There are actually many different methods of composting the previously mentioned materials at our disposal. The first is known as Bokashi, and it is a form of fermentation that provides picked food, which our soils love. A second, and recently quite popular method, is known as vermicomposting, which is fantastic for kitchen scraps. This form uses worms as the catalyst for change of our materials into usable food for our soil. The third method is known as pile, or hot composting. The name says it all; the pile gets hot, which introduces more biology in the form of bacteria, which allows for extremely nutrient-rich soil. This is a quicker process, so it allows for quicker introduction into the garden, but is much more hands on and skill-based. Hot composting is great for humanure and kitchen scraps. There is also cold composting which takes much longer (close to 2 years), and it does not eliminate pathogens or weed seeds. This can still be a valuable method when others aren’t available to you. Finally, there is the Hugelkultur method, which is essentially a long trench near the roots of the plants you are growing, where you plant the compostable products straight into the dirt and allow the soil and plants to break it down together. Again, this process is slightly slower, but perhaps the most natural. Avoid using humanure for this method, however, as it can still contain harmful pathogens that get passed to you through the plant life.
Now that we’ve collected our water for more appropriate dispersal, build our shelter using natural methods, and enriched our soils through the use of compost while eliminating any waste products in our life, we can begin to focus on what is most essential to our bodies: nutrition.
Nutrition is so much more than what we eat. It is realizing that food is our medicine. Herbs give us the nutrients we are lacking when the soil isn’t healthy, while we have our plant allies; mushrooms, that help in the breakdown of our foods and store some of the most essential energy sources that our bodies need. Seeds like chia give us protein, fiber, hydration, energy, they detoxify us, and they help us to feel full. There are products like raw honey, basil, and adaptogen herbs, which give us energy when needed, or help us to feel drowsy when our body needs rest.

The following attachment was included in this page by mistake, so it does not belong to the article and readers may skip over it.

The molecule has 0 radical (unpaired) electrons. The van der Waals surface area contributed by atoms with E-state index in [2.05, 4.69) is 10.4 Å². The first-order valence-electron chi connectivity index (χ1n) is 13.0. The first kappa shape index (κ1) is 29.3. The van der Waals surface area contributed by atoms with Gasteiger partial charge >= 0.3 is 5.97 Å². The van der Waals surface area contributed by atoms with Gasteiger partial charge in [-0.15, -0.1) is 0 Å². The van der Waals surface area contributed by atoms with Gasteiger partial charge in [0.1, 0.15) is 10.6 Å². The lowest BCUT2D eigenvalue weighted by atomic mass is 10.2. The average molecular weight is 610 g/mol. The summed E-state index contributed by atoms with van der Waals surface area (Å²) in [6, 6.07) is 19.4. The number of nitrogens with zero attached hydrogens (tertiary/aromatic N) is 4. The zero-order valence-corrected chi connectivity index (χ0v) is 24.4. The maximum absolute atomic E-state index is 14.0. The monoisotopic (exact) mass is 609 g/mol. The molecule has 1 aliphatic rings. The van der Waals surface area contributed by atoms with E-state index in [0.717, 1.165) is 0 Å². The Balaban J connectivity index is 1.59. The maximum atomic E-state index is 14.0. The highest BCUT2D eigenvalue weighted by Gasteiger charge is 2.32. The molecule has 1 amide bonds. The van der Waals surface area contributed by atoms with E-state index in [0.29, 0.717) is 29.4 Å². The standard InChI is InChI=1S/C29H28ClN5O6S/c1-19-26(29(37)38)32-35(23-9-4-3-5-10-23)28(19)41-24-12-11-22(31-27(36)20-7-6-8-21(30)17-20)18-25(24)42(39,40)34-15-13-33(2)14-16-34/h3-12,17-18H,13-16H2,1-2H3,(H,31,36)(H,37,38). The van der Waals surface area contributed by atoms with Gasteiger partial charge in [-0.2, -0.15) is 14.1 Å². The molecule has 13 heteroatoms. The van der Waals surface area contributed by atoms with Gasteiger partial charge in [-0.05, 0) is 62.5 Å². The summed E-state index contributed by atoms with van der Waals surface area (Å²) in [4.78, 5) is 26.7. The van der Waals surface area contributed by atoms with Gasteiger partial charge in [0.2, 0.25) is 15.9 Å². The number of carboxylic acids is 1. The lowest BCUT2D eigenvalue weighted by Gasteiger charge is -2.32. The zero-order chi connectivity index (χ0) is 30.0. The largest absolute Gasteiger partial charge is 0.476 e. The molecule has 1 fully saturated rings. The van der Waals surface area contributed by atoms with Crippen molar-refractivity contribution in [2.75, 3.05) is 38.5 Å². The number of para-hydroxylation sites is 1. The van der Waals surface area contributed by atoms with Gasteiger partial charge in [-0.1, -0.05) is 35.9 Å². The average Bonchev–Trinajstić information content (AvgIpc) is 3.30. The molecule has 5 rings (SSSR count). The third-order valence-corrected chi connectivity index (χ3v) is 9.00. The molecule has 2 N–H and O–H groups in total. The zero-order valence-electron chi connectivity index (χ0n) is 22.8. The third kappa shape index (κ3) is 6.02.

Beyond recognizing the benefits of eating well, we must realize that food is an integral part of our culture. Food brings us together, helps us to appreciate the cycling of the seasons and the surplus or scarcity of products we need, and one of the easiest ways for us as humans to share love with each other. When a meal is consciously made; considering all the life forms that went into the dishes, where they came from, how they were treated and harvested, and what they provide to our bodies, we can literally feel the love that has been put into that food. That gives us an abundance of love and helps to spread love throughout our lives and unto others we may meet.
The final note I’d like to make on nutrition is simply to avoid packaged foods. Not only do the packages provide little to no recycling purpose, but additives and preservatives are not easily processed by our bodies and inhibit healthy digestion. Ideally, our diets would consist entirely of plants we ourselves have grown, which would provide all the protein, carbohydrates, fat, sugar, and other essential nutrients that our bodies need to operate at optimum condition.
In conclusion, permaculture is about creating small successes that build momentum towards living sustainably and eventually restoratively. We cannot just hope to maintain our current level of resources and treatment of Earth; we need to actively do our part in restoring our planet by minimizing our impact through the consumption of natural resources and dumping of waste products into our clean and usable food and water sources. It is about creating systems that make our lives easier and allow us to fully incorporate everything we use in our daily lives. It is about appreciating nature, learning from her, and mimicking her best practices in our own lives to become more in tune with all living beings. It is about fostering growth and spreading love between ourselves and among all living beings. And most of all, permaculture is about making food, not war. Namaste loved ones, and eat well.